Grist climate and energy writer David Roberts is leaving us after more than a decade on staff. He’ll be sorely missed. But we have 6,400 blog posts to remember him by. Here’s a baker’s dozen of our favorites.

• Climate change is simple: We do something or we’re screwed. This is Roberts’ much-loved TEDx talk, with extra insights sprinkled on top.

• Here’s why the Keystone fight isn’t pointless. The battle is about power, Roberts says, and the climate movement now has more of it than ever. And here’s more, on internal squabbles over Keystone and the virtues of being unreasonable on Keystone and what the climate movement should do next.

• The medium chill. Roberts describes his efforts to step off the “aspirational treadmill” and accept some material constraints in exchange for a life with more free time, relationships, and experiences. This is the post that ultimately led him to take a year off.

Preventing climate change and adapting to it are not morally equivalent. Mitigation will do much more to help the world’s poor than adaptation will, Roberts explains.

• Seattle’s unbelievable transportation megaproject fustercluck. Failed infrastructure — in this case, a stalled-out tunnel project along the Seattle waterfront — has never been more fun to read about.

• The left’s gone left but the right’s gone nuts: Asymmetrical polarization in action. Political polarization has risen sharply in recent years, Roberts writes, but Republicans have moved further to the right than Democrats have moved to the left.

• Why climate hawks are on the left, like it or not. Climate change won’t be solved by markets alone, it will require government intervention and international cooperation, Roberts argues — and conservatives just aren’t going to play along.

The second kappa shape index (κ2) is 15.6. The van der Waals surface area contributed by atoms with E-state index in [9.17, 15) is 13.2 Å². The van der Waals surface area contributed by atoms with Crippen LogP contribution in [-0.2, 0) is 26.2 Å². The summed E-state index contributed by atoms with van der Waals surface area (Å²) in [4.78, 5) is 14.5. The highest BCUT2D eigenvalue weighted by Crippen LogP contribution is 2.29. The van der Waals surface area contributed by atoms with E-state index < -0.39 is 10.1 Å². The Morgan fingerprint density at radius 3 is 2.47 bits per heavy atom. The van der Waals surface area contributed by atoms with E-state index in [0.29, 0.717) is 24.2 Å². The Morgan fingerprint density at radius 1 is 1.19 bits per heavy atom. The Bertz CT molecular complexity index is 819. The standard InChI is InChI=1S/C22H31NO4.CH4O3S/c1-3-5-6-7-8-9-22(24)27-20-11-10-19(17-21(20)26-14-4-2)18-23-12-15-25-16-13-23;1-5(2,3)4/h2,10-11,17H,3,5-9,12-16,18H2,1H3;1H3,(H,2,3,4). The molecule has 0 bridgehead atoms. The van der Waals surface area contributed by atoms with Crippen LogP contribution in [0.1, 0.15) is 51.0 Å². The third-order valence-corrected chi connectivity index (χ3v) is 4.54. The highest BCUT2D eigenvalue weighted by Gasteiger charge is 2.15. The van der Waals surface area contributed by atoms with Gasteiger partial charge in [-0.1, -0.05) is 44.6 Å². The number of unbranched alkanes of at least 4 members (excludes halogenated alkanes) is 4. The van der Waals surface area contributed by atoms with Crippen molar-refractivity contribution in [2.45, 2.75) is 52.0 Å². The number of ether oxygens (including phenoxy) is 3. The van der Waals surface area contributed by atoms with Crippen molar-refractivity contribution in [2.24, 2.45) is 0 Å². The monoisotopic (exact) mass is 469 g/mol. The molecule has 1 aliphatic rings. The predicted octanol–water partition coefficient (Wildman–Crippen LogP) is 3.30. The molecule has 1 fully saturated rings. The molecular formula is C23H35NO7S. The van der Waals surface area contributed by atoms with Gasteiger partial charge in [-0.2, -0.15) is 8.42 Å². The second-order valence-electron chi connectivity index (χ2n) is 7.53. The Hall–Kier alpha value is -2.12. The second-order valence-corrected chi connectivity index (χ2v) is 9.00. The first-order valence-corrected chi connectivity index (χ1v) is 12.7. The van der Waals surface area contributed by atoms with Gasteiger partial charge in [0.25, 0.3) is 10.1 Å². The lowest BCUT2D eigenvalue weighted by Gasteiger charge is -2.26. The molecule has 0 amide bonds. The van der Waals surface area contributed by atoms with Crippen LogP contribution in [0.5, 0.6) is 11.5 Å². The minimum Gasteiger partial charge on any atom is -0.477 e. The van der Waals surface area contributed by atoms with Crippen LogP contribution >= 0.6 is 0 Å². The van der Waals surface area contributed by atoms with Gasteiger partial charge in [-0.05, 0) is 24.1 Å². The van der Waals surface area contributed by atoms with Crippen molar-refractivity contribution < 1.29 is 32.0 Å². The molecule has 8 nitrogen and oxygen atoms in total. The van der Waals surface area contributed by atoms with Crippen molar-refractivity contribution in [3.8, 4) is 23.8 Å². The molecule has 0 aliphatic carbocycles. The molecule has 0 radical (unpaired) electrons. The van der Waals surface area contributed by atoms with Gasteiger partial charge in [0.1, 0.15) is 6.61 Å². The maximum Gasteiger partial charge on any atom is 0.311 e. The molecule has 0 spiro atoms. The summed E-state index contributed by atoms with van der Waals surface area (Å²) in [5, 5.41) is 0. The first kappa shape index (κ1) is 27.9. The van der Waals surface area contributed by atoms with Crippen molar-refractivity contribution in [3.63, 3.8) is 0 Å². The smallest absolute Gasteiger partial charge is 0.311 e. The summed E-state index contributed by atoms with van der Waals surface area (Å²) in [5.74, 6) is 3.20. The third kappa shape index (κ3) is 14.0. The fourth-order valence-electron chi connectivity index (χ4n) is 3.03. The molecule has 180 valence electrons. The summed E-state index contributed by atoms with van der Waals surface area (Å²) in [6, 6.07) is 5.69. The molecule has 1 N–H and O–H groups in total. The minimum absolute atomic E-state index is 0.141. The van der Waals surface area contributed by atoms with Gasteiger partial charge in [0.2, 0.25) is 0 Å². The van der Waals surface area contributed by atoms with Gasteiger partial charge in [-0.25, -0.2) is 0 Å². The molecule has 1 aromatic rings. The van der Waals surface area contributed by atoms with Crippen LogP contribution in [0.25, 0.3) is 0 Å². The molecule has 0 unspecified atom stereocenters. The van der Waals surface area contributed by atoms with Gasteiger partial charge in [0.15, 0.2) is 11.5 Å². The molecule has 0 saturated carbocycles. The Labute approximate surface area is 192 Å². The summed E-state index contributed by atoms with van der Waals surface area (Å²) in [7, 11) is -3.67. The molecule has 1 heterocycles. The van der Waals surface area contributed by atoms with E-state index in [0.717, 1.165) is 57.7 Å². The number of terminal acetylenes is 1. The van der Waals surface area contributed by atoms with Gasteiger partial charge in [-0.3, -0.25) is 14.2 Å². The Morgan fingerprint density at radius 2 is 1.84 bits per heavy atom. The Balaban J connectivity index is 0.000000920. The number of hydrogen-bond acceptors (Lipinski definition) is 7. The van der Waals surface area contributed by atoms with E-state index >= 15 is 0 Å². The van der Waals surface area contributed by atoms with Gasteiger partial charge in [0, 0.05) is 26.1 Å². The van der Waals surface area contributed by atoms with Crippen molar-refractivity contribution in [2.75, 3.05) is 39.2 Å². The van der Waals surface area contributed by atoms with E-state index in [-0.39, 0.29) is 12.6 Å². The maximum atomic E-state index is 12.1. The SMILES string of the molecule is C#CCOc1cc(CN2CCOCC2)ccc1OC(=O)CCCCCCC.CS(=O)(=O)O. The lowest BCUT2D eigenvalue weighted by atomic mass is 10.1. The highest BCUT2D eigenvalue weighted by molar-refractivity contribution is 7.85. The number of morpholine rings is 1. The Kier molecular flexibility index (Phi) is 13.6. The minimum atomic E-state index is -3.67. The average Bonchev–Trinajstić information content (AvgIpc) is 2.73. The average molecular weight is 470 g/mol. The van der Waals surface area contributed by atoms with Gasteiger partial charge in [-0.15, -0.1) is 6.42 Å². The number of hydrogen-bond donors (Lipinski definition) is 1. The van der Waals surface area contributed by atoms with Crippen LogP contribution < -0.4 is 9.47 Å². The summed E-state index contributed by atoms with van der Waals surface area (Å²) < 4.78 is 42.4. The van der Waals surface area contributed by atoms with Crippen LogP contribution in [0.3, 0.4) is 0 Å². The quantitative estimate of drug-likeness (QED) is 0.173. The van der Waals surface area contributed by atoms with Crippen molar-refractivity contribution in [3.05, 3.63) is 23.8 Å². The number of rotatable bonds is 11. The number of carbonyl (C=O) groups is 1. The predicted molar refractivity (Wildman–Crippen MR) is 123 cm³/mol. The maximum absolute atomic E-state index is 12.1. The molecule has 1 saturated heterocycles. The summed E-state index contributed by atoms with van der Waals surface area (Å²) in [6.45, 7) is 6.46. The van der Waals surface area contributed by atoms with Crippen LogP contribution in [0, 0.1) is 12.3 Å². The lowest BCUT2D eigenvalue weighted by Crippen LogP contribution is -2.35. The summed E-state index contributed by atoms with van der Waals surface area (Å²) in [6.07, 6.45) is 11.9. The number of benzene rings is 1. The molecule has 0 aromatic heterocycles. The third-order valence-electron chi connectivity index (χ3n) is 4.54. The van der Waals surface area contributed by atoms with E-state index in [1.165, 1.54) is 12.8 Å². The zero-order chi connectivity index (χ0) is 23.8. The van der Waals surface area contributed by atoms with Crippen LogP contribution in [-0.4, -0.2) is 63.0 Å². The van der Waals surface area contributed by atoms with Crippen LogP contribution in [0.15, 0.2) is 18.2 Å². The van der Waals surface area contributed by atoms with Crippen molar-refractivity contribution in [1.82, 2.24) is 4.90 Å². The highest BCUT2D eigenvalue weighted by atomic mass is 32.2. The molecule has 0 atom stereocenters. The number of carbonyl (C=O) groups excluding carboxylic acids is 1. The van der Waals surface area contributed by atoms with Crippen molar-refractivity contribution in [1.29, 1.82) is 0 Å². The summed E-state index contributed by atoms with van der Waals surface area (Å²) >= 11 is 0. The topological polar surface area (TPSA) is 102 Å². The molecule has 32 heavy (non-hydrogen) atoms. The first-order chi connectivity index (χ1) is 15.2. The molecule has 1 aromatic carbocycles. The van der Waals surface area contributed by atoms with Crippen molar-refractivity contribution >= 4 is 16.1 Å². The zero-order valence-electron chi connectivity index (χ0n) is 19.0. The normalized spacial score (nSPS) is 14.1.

Solar panels could destroy U.S. utilities, according to U.S. utilities. This popular post led to a series that’s a lot more exciting than it sounds: Utilities for dummies.

• How can we get power to the poor without frying the planet? It’s the great ethical dilemma of our time. Plus: What will it take to get electricity to the world’s poor?

Post-truth politics. Republicans have realized that their rhetoric doesn’t have to bear any connection to their policy agenda, Roberts says, and that makes it really hard to have sane conversations about issues, let alone craft good policy.

Discount rates: A boring thing you should know about (with otters!). A dry, complex topic is explained with help from wet, cute critters.

The brutal logic of climate change. Wherein Roberts lays it out like it is. And don’t miss the follow-ups: The brutal logic of climate change mitigation and ‘Brutal logic’ and climate communications.

Hope and fellowship. Is there any hope? Or are we just f*cked? Roberts is less cynical and more hopeful than you might think.

Good luck out there, David. Thanks for everything.